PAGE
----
Sunday, January 28, 2018

The RAHK Report for 1/28/18

Our week in reading included some lovely experiences with each of the following books:

  • The Wonderful Farm by Marcel Aymé, illustrated by Maurice Sendak
    I'm loving this book more and more as we get further into it. This week, we finished the third chapter, The Mean Gander, and the fourth chapter, The Pig and the Peacock. As we go, some of the lessons learned by the two girls in the stories seem to become less and less obvious to Miss Muffet (4 years, 2 months) and Bo Peep (2 years, 4 months), but both of them still look forward to hearing the book every day at lunch. We may finish it this week. 
  • Life Story by Virginia Lee Burton
    This is the most beautifully written and most beautifully illustrated book about evolution for kids that I have ever seen. I read it aloud to Miss Muffet over the course of several days this week, and I know it's a book we'll return to again and again. I have a review of the book scheduled for next month, so I'll save the rest of my comments until then, but truly, I can't recommend it highly enough. 
  • History Can Be Fun by Munro Leaf
    Miss Muffet has been slowly reading this aloud, but she had taken a break from it for a while. This week, we brought it back into her repertoire and she enjoyed reading a few passages. Sometimes I question whether she comprehends what she reads in a book like this, but then she'll make a connection to another book, or a video, or to something else we're discussing, and she'll yell out, "That's my history!" The title of the book definitely rings true for her. 
  • Lullaby and Good Night: Songs for Sweet Dreams by Julie Downing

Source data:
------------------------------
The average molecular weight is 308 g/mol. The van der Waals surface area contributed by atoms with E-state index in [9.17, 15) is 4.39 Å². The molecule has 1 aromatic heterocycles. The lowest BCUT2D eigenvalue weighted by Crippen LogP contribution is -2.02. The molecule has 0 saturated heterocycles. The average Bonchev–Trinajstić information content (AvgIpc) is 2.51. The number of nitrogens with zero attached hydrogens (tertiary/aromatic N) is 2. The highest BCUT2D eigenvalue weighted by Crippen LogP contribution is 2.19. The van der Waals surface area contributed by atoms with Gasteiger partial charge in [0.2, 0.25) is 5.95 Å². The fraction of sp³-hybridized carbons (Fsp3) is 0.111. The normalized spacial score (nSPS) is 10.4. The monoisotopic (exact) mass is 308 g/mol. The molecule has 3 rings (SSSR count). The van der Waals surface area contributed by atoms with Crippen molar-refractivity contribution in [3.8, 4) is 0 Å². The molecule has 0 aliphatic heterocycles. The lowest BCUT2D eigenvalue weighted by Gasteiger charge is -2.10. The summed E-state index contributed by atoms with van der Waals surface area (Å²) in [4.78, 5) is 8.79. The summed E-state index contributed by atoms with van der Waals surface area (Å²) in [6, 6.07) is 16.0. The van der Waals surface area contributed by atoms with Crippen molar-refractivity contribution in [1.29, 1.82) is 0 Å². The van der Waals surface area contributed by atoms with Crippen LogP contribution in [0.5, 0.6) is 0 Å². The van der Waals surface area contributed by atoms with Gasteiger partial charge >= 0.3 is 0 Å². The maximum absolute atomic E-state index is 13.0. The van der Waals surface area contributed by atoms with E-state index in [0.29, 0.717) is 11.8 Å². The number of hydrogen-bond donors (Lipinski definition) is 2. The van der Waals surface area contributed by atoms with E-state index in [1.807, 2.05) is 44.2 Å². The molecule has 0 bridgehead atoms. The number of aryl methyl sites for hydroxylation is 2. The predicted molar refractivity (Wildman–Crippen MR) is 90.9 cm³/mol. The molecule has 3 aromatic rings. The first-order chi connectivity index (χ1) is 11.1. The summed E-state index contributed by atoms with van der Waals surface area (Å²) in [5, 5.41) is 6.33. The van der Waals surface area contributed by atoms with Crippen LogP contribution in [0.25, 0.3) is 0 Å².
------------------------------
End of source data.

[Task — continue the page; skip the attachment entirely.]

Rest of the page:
This is the most popular book in this household. The older two fight over who gets to read it, and they both use it to sing to the baby. The way they love it, though, we may need a replacement copy by the time the baby is old enough to want to read it.

  • The Snowy Day by Ezra Jack Keats
    Miss Muffet has always been a big Ezra Jack Keats fan, but Bo Peep is only just showing interest in his books. We read The Snowy Day together a few times this week, and just yesterday, she picked up the book and began retelling it to herself. She has also given Peter the nickname of "Pete." 
  • Little Penguins by Cynthia Rylant, illustrated by Christian Robinson
    Bo Peep liked this book last winter after I used it in story time, and it has made a comeback with a vengeance this week. I try to use it as an opportunity to talk about colors with her, but mostly she just likes the mittens and the mommy. 
  • Click, Clack Moo: Cows That Type by Doreen Cronin and Betsy Lewin
    We watched the Weston Woods video of this story a couple of times this week. Miss Muffet and Bo Peep have always liked the book just fine, but they love the film, and it is always their top request when I offer to play something from Bookflix.
  • Dot the Fire Dog by Lisa Desimini
    We have never read the physical book, but I showed the Weston Woods film to Miss Muffet once on a whim, and now it's also in our regular video rotation. Personally, I was completely terrified of fires as a kid and would never have been able to handle a book like this - I guess it's good that my kids are less worried about bad things happening. Watching the video also led to a game of fighting fires in the cardboard box "cave" we currently have in our living room. 


  1. I have been enjoying your RAHK posts. Your daughters are just a little older than mine so it's helpful to have ideas on what kids books to be on the lookout for. How did you get your older daughter reading? Do you have a method or book for teaching reading? Did you focus on sight words or phonics? Or let her natural interest guide the process? I have been wondering how and when to start teaching reading to my daughter and would be very interested to know what worked for you.

    1. Thank you - I'm glad you enjoy them! I have a post coming up that outlines how we taught our daughter to read. Watch for it this Friday!